Again, very delayed, but is the pupils’ blog post following their time spent at the RAMSCO international school in Donkorkrom, Eastern region of Ghana.
After a ferry trip across the Volta river and a quick journey through the village of Tease, we arrived in Donkorkrom. It appeared to us unlike anything we had before seen in Britain – street vendors selling sweets, bofrot and dried fish – people carrying large vessels on their heads, full to the brim with a smorgasbord of various foodstuffs.
Ramsco int. school, a private primary school in the heart of Donkorkrom, was the grounds of the library. It was again the polar opposite of the British schooling we had previously experienced. Despite the clear lack of money and resources within the institution, with most of the buildings made from wood rather than cement, the children were almost always wearing a huge smile, content with just the opportunity to attend the school. Each child inspired us in their own individual way, whether it was their constant thirst for knowledge and learning, or the way they acted with kindness and protection towards their peers (despite the occasional brief brawl).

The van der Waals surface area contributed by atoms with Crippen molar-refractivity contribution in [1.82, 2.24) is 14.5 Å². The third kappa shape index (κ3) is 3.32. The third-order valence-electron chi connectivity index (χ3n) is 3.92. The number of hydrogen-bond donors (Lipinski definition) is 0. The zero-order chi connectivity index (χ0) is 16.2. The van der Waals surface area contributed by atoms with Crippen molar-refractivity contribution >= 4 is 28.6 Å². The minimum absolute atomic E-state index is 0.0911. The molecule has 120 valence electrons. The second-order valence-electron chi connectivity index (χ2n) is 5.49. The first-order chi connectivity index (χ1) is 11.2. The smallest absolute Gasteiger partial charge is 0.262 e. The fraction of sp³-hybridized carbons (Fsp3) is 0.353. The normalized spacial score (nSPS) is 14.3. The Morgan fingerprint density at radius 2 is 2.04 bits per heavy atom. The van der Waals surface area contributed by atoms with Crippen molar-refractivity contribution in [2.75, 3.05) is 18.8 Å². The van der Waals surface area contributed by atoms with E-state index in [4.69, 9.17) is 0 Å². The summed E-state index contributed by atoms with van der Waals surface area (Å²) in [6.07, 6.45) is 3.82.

The introduction of the library caused a lot of excitement amongst the kids, with everyone eager to help the process along. To me it is clear that the library will open a door for these kids to a wealth of knowledge that was not previously accessible to them. This is something that is not only completely invaluable to them as motivated and driven individuals, but also for the community as a whole. It is also clear to see that the kids have high aspirations in life, dreaming to be doctors, teachers and more, aspirations that they are all more than capable of achieving.
We will always be grateful that we had the chance to meet so many remarkable kids, and their ever positive and determined attitudes will remain with us when we return – making us recognise more than ever how lucky we are to have been given the opportunities that we have, and recognise our ability to provide opportunities for others with the resources that we have been given. I hope that the kids keep their drive and thirst for knowledge as they grow, as with this it is undoubtable that they can move mountains, if they have the resources and support that they need to succeed.